“The possible ranks higher than the actual,” Martin Heidegger once wrote. Whenever I think of that statement, I depart from the notion that man is a thinking being, but that thought itself is framed by hope. In the thoughts of all men lies hope; that possibilities offer better situations than realities. In our minds, the “what-could-be” is superior to “what-is.”
Not only do we live and act in thought, but we also live and act in hope. All our anticipation, our anxiety, our drive and passion to look and move forward, is all rooted in hope. Our transcience is in hope.
Today is December 31, 2010; in a few hours, we usher in a new year, a new decade. We bid farewell to the first decade of the 21st century and the third millennium. True; we follow time in terms of man-made calendars, from intervals and iterations we ourselves created to grasp a subject we can barely understand. Time is everywhere: in the movement of fireworks, in the cooking of dishes, in the writing and reading of this blog post. The “now” – the “is” – is a transition from the “was,” which we knew, and the “will” and the “could:” the arbitrary definitions and assumptions of what we think can happen and, more importantly, what we hope will happen.
The New Year is a time where we collectively celebrate the passage of time. Behind the celebrations, behind the joys and the cheering and the flare- and firework-streaked sky, we all are gripped by a certain feeling of anxiety. We do not know what will happen in the next year. Our wishes and dreams veer towards something general, our resolutions not specified in particular intervals of time.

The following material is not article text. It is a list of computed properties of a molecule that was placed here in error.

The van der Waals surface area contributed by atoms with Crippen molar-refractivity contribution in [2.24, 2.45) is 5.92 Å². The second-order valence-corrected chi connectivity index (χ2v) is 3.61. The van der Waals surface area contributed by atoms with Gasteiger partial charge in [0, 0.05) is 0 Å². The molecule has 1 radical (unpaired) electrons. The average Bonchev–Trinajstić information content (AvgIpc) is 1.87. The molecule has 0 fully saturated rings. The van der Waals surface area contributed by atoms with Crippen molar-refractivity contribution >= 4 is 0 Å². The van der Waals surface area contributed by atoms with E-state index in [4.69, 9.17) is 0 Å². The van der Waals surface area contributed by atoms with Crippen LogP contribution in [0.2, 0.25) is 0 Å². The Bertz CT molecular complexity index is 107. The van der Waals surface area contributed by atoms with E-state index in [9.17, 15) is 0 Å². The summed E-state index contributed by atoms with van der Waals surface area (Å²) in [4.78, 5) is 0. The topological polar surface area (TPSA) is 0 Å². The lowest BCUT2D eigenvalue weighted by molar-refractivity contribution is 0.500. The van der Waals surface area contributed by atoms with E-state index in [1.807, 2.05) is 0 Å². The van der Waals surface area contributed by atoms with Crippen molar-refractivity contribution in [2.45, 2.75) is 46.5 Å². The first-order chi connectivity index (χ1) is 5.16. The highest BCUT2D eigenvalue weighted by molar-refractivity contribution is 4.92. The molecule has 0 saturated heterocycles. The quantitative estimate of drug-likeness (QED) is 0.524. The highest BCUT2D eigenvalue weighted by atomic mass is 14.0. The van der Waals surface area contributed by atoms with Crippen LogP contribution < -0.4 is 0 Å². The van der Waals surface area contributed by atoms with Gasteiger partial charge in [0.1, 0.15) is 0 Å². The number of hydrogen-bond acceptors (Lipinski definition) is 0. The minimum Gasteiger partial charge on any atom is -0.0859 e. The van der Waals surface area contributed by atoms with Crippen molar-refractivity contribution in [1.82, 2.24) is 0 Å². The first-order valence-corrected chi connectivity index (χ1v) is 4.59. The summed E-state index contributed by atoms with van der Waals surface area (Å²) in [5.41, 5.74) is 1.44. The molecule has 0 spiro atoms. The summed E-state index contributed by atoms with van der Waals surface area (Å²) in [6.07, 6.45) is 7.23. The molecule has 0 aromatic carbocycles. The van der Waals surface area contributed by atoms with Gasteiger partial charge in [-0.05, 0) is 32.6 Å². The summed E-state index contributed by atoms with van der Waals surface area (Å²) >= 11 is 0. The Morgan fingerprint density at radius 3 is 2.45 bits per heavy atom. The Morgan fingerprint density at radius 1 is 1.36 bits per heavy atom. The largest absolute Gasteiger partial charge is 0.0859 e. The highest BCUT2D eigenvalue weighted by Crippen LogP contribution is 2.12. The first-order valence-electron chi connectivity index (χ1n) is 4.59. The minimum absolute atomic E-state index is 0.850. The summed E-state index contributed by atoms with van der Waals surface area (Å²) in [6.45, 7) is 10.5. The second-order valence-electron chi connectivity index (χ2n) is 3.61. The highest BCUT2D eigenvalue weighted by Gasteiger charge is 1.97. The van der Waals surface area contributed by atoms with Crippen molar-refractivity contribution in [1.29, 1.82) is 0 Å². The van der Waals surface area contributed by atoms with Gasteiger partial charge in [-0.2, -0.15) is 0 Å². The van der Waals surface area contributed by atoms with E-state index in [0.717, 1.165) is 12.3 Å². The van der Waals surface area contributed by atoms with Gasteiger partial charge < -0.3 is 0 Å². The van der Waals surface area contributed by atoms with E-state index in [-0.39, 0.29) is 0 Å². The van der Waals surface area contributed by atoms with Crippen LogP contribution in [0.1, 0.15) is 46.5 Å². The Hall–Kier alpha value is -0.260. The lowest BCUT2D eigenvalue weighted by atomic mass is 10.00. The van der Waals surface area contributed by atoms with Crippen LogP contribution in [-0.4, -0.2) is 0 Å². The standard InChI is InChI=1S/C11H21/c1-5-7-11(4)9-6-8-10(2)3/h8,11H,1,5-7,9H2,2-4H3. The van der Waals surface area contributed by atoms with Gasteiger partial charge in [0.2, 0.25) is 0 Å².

Yet time isn’t so: it is not a sequence of past-present-future lived in order. Rather, it is best viewed – and best lived – as one stretched instant. We live in a continuity, rather than a pre-arranged sequence, of time. Thought and hope aren’t bound in the tenses that we try to grasp and try to live. It’s not a reboot of our situations, or a new day in a new time: whatever we celebrate today is a part of our continued celebration of life, being, and time.
The times have been friendly to me: a small place in history, a good career, good health, and a very special love whom I’ll never get tired of saying “yes” to. At the same time, the times have not been friendly to me at all; lost opportunities, big mistakes, people lost to time.
I don’t know what 2011 will bring. I know the grand hopes that lie ahead, but not whatever comes in between. The future is a stretched instant of now’s, not just lived in being and thinking, but in hoping.
Happy New Year, everyone!